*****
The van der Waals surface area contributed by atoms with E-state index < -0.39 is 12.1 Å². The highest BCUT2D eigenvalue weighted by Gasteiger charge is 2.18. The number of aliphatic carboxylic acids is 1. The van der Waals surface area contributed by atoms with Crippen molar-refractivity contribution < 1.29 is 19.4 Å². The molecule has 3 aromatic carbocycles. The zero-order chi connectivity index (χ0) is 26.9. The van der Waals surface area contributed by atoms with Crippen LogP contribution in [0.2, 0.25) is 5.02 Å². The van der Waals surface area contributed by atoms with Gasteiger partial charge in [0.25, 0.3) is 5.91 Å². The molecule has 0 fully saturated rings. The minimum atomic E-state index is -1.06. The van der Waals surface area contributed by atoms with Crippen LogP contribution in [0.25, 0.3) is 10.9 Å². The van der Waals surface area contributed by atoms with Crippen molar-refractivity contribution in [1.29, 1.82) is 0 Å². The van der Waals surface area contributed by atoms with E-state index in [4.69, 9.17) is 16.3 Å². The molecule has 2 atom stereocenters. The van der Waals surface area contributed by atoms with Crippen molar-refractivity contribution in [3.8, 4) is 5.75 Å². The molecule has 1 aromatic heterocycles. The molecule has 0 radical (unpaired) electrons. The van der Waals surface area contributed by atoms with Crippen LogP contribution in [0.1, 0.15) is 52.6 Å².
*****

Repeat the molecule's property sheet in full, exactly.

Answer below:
The van der Waals surface area contributed by atoms with E-state index < -0.39 is 12.1 Å². The highest BCUT2D eigenvalue weighted by Gasteiger charge is 2.18. The number of aliphatic carboxylic acids is 1. The van der Waals surface area contributed by atoms with Crippen molar-refractivity contribution < 1.29 is 19.4 Å². The molecule has 3 aromatic carbocycles. The zero-order chi connectivity index (χ0) is 26.9. The van der Waals surface area contributed by atoms with Crippen LogP contribution in [0.2, 0.25) is 5.02 Å². The van der Waals surface area contributed by atoms with Gasteiger partial charge in [0.25, 0.3) is 5.91 Å². The molecule has 0 fully saturated rings. The minimum atomic E-state index is -1.06. The van der Waals surface area contributed by atoms with Crippen LogP contribution in [0.25, 0.3) is 10.9 Å². The van der Waals surface area contributed by atoms with Crippen molar-refractivity contribution in [1.29, 1.82) is 0 Å². The van der Waals surface area contributed by atoms with E-state index in [4.69, 9.17) is 16.3 Å². The molecule has 2 atom stereocenters. The van der Waals surface area contributed by atoms with Crippen molar-refractivity contribution in [3.8, 4) is 5.75 Å². The molecule has 1 aromatic heterocycles. The molecule has 0 radical (unpaired) electrons. The van der Waals surface area contributed by atoms with Crippen LogP contribution in [0.1, 0.15) is 52.6 Å².